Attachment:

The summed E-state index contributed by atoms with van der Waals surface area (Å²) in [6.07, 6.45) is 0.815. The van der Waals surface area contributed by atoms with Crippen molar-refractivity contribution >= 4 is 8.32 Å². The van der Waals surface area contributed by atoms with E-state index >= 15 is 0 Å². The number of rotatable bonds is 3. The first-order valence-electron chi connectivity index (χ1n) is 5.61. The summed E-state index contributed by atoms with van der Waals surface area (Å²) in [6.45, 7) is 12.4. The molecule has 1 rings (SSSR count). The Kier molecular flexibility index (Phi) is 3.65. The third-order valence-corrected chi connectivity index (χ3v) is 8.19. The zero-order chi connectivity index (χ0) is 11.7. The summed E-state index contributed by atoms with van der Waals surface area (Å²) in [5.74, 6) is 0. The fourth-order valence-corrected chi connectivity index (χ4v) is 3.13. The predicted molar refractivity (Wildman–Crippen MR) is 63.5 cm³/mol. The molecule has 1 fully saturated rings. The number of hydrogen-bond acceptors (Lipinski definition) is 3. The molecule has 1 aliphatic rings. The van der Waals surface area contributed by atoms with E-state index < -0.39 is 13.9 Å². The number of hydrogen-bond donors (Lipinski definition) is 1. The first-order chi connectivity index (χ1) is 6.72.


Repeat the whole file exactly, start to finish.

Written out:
The summed E-state index contributed by atoms with van der Waals surface area (Å²) in [6.07, 6.45) is 0.815. The van der Waals surface area contributed by atoms with Crippen molar-refractivity contribution >= 4 is 8.32 Å². The van der Waals surface area contributed by atoms with E-state index >= 15 is 0 Å². The number of rotatable bonds is 3. The first-order valence-electron chi connectivity index (χ1n) is 5.61. The summed E-state index contributed by atoms with van der Waals surface area (Å²) in [6.45, 7) is 12.4. The molecule has 1 rings (SSSR count). The Kier molecular flexibility index (Phi) is 3.65. The third-order valence-corrected chi connectivity index (χ3v) is 8.19. The zero-order chi connectivity index (χ0) is 11.7. The summed E-state index contributed by atoms with van der Waals surface area (Å²) in [5.74, 6) is 0. The fourth-order valence-corrected chi connectivity index (χ4v) is 3.13. The predicted molar refractivity (Wildman–Crippen MR) is 63.5 cm³/mol. The molecule has 1 fully saturated rings. The number of hydrogen-bond acceptors (Lipinski definition) is 3. The molecule has 1 aliphatic rings. The van der Waals surface area contributed by atoms with E-state index < -0.39 is 13.9 Å². The number of hydrogen-bond donors (Lipinski definition) is 1. The first-order chi connectivity index (χ1) is 6.72.